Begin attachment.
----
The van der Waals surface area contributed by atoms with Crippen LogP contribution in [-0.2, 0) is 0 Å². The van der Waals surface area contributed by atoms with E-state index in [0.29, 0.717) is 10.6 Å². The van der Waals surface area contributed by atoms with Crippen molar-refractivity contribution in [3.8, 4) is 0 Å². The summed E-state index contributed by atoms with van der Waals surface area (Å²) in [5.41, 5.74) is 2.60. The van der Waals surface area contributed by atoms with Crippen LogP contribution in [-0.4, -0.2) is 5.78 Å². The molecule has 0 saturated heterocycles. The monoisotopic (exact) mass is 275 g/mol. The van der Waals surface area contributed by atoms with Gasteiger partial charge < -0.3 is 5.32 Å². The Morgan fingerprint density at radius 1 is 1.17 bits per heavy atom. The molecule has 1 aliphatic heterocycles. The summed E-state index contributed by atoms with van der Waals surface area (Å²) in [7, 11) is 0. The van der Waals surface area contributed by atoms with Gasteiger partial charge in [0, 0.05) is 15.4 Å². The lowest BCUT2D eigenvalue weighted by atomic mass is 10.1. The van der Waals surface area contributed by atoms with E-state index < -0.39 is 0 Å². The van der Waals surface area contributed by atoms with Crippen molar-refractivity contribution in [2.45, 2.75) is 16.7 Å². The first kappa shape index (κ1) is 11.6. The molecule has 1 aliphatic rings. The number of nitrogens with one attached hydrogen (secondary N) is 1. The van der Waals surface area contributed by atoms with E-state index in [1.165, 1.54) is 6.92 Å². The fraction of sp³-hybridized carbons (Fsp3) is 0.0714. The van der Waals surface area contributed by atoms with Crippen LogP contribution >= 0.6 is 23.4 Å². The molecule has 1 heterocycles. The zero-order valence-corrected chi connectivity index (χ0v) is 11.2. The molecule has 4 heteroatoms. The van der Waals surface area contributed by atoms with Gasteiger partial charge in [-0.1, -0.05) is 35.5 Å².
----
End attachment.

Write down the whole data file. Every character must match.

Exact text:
The van der Waals surface area contributed by atoms with Crippen LogP contribution in [-0.2, 0) is 0 Å². The van der Waals surface area contributed by atoms with E-state index in [0.29, 0.717) is 10.6 Å². The van der Waals surface area contributed by atoms with Crippen molar-refractivity contribution in [3.8, 4) is 0 Å². The summed E-state index contributed by atoms with van der Waals surface area (Å²) in [5.41, 5.74) is 2.60. The van der Waals surface area contributed by atoms with Crippen LogP contribution in [-0.4, -0.2) is 5.78 Å². The molecule has 0 saturated heterocycles. The monoisotopic (exact) mass is 275 g/mol. The van der Waals surface area contributed by atoms with Gasteiger partial charge < -0.3 is 5.32 Å². The Morgan fingerprint density at radius 1 is 1.17 bits per heavy atom. The molecule has 1 aliphatic heterocycles. The summed E-state index contributed by atoms with van der Waals surface area (Å²) in [7, 11) is 0. The van der Waals surface area contributed by atoms with Gasteiger partial charge in [0, 0.05) is 15.4 Å². The lowest BCUT2D eigenvalue weighted by atomic mass is 10.1. The van der Waals surface area contributed by atoms with E-state index < -0.39 is 0 Å². The van der Waals surface area contributed by atoms with Crippen molar-refractivity contribution in [2.45, 2.75) is 16.7 Å². The first kappa shape index (κ1) is 11.6. The molecule has 1 aliphatic rings. The number of nitrogens with one attached hydrogen (secondary N) is 1. The van der Waals surface area contributed by atoms with E-state index in [1.165, 1.54) is 6.92 Å². The fraction of sp³-hybridized carbons (Fsp3) is 0.0714. The van der Waals surface area contributed by atoms with Crippen LogP contribution >= 0.6 is 23.4 Å². The molecule has 1 heterocycles. The zero-order valence-corrected chi connectivity index (χ0v) is 11.2. The molecule has 4 heteroatoms. The van der Waals surface area contributed by atoms with Gasteiger partial charge in [-0.1, -0.05) is 35.5 Å².